The new ventures, the lesser-known competitors should launch communications aimed at the weaknesses of the leaders to get coverage. A tried and true tactic in technology is sowing FUD: fear, uncertainty and doubt.
In addition to taking more risks, startups can use their small size to advantage. For example, they can be nimbler when responding to news and marketplace developments. Big brands can be constrained by bureaucracy and disclosure regulations governing public companies.
There are parallels between the challenges and opportunities of big brands and the profiles of their leadership. Indeed, it can be hard to separate a well-known leader from the company brand. Think Larry Ellison at Oracle, Marc Benioff at Salesforce, and Elon Musk at Tesla.
Having a celebrity CEO can seem to be an unfair advantage. And this may be true, depending on the personal brand of the executive. Some are loose cannons that create more PR damage than windfall. We saw this recently with the WeWork IPO flameout, when CEO Adam Neumann was regarded as a hero, until he wasn’t.
The startup with the unknown executive team needs to work hard to earn attention and build a brand for its leaders. This can involve thought leadership programs, especially in the B2B sector.
The PR teams at larger companies should understand the strengths and weaknesses of the public faces and do their best to mitigate problems by counseling on talking points, when to engage the media, when to shun the spotlight or sometimes, the best way to apologize.
Don’t fear the techlash
It’s hard to ignore the growing technology backlash, or techlash. People fret about habit-forming apps and social media, and news and algorithmic bias and manipulation. Governments around the world are clamping down to fight against monopolies and protect consumer privacy. Reporters are editorializing with harsher tones in their articles.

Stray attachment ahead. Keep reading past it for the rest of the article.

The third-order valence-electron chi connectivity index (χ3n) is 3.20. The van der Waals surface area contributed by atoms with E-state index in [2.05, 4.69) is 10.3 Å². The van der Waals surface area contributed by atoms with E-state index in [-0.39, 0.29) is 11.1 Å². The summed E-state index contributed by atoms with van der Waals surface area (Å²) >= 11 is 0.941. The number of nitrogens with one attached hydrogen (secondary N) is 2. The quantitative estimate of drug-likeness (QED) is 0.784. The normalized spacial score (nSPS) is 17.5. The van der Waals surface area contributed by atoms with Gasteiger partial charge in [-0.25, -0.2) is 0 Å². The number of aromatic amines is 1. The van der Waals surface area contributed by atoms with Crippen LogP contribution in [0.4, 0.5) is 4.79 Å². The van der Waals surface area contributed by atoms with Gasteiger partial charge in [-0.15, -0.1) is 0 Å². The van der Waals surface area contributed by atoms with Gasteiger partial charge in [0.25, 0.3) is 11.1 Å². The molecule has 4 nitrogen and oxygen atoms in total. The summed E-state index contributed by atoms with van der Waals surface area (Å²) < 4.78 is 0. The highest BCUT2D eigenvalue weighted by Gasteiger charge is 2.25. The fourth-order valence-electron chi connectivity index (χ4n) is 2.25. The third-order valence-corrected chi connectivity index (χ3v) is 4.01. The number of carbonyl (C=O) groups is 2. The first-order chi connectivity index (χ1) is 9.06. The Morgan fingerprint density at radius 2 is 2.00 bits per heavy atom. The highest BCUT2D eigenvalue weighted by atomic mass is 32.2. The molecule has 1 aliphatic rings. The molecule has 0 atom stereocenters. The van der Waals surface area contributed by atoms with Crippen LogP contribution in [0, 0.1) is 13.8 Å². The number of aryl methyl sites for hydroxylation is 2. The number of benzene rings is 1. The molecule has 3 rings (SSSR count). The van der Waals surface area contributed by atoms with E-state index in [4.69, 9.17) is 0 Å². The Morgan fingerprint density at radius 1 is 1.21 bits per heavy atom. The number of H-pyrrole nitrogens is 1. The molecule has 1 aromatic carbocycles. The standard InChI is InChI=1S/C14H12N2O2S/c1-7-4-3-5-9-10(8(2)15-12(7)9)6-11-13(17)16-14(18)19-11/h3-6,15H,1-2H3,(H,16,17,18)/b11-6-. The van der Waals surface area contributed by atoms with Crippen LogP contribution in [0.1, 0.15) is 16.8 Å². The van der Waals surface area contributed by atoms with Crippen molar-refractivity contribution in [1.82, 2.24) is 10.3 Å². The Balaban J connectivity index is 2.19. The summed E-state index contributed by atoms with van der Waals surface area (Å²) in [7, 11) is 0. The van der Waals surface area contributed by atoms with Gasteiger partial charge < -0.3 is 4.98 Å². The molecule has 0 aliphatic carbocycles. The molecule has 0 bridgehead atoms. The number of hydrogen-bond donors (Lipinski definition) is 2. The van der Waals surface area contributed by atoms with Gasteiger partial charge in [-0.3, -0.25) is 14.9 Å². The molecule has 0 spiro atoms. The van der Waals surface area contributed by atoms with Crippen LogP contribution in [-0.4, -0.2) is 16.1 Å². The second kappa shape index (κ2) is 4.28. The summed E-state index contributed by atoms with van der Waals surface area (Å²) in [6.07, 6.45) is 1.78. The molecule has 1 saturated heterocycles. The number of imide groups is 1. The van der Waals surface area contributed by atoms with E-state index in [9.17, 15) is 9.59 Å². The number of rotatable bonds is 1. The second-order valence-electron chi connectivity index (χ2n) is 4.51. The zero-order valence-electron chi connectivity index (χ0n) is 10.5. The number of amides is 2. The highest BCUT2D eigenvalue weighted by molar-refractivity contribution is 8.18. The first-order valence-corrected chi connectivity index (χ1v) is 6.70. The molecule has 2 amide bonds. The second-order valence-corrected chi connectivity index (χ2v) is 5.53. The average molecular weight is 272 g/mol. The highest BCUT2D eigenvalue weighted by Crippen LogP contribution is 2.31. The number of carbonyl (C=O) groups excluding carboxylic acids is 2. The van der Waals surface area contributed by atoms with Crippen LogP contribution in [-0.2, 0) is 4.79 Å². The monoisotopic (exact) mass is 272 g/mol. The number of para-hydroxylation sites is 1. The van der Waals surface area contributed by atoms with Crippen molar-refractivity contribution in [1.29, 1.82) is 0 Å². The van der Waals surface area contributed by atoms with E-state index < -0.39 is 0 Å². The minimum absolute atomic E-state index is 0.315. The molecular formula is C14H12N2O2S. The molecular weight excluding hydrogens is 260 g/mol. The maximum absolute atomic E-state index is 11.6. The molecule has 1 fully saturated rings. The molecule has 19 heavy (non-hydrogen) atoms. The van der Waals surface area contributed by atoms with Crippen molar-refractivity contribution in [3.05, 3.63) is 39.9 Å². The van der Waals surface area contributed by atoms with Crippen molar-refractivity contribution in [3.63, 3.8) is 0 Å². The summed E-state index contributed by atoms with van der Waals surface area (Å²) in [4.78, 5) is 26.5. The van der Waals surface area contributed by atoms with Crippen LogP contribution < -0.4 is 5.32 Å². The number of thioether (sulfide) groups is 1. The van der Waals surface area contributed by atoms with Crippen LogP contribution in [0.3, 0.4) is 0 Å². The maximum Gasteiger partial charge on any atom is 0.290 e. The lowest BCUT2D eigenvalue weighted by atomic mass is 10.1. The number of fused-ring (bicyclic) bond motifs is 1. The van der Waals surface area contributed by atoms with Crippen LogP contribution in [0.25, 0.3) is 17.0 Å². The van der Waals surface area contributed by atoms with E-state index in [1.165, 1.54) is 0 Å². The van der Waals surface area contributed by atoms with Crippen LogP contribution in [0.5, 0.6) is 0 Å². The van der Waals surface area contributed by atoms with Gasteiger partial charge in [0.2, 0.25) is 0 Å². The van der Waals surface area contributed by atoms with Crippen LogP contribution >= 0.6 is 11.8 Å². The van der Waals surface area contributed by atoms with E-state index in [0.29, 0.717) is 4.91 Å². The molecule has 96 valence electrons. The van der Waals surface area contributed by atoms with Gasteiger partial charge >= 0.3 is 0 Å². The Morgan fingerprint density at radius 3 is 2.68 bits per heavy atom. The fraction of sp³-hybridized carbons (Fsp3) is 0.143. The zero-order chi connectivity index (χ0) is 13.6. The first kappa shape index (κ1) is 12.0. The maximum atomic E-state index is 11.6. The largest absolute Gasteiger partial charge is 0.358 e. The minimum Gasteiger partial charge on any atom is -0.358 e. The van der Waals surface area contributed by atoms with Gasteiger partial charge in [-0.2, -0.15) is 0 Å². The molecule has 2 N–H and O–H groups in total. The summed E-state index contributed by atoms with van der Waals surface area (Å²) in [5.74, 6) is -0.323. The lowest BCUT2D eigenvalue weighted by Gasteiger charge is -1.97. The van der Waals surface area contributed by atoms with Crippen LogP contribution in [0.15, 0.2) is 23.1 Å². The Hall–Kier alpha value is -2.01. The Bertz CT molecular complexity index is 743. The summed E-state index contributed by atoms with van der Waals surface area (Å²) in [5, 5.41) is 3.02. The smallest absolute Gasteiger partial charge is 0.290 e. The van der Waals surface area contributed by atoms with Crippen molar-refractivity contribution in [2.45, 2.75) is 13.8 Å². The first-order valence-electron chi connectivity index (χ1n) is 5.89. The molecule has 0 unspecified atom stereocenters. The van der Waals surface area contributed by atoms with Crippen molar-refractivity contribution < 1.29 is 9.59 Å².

How to respond? Again, this can vary based on the type of company. Big tech is taking the brunt of the criticism, especially the FANGs (Facebook, Amazon, Netflix and Google). Their PR teams are doing their best to fight the fires, but many of the problems they endure are systemic and won’t go away overnight.
This doesn’t mean that smaller companies get a free pass. They can get dinged too. One of our startup clients was called out as a violator of consumer privacy by TechCrunch, and several other publications ran articles quoting the TechCrunch article. We felt the company was unfairly singled out, as others offer similar functionality which can, in fact, expose personal information, if implemented incorrectly. On the other hand, the TechCrunch piece positioned our client as de facto leaders in the space and thrust the company onto the world stage. We took it as an opportunity to go on the offensive, and issued a statement that countered the inaccuracies in the article. Several outlets published it verbatim.
The PR team went out with a pitch about the problem and explained the benefits of the technology. The client’s CEO was eager to get out there and educate about their technology, damn the torpedoes. This aggressive approach resulted in interviews and coverage with many top-tier outlets.
A larger company might not have been able to respond as quickly or be as eager to go on the offensive about such a sensitive issue.
Despite the techlash, I feel that tech PR is still a great place to be and will be for years to come. You just need to apply the right tactics for the type of company and technology.
Bob Geller is President of Fusion Public Relations.